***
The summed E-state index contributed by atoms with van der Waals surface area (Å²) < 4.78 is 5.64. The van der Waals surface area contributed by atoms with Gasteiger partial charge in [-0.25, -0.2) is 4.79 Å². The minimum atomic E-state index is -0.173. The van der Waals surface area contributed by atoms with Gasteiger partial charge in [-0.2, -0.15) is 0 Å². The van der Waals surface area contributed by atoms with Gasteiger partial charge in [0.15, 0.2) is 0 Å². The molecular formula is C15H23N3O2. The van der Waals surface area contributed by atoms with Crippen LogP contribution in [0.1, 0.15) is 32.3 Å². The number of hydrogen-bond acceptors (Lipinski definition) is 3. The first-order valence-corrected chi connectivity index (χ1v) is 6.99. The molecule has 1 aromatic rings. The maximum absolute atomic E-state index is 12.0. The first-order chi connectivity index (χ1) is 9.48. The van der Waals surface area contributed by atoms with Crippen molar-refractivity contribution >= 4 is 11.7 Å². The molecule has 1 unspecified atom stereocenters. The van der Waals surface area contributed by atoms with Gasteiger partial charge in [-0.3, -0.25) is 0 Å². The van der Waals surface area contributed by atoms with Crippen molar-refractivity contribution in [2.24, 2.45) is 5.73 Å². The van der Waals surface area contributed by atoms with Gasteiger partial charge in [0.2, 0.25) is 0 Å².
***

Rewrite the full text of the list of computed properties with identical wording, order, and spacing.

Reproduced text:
The summed E-state index contributed by atoms with van der Waals surface area (Å²) < 4.78 is 5.64. The van der Waals surface area contributed by atoms with Gasteiger partial charge in [-0.25, -0.2) is 4.79 Å². The minimum atomic E-state index is -0.173. The van der Waals surface area contributed by atoms with Gasteiger partial charge in [-0.2, -0.15) is 0 Å². The van der Waals surface area contributed by atoms with Gasteiger partial charge in [0.15, 0.2) is 0 Å². The molecular formula is C15H23N3O2. The van der Waals surface area contributed by atoms with Crippen LogP contribution in [0.1, 0.15) is 32.3 Å². The number of hydrogen-bond acceptors (Lipinski definition) is 3. The first-order valence-corrected chi connectivity index (χ1v) is 6.99. The molecule has 1 aromatic rings. The maximum absolute atomic E-state index is 12.0. The first-order chi connectivity index (χ1) is 9.48. The van der Waals surface area contributed by atoms with Crippen molar-refractivity contribution >= 4 is 11.7 Å². The molecule has 1 unspecified atom stereocenters. The van der Waals surface area contributed by atoms with Gasteiger partial charge in [-0.3, -0.25) is 0 Å². The van der Waals surface area contributed by atoms with Crippen molar-refractivity contribution in [2.24, 2.45) is 5.73 Å². The van der Waals surface area contributed by atoms with Gasteiger partial charge in [0.2, 0.25) is 0 Å².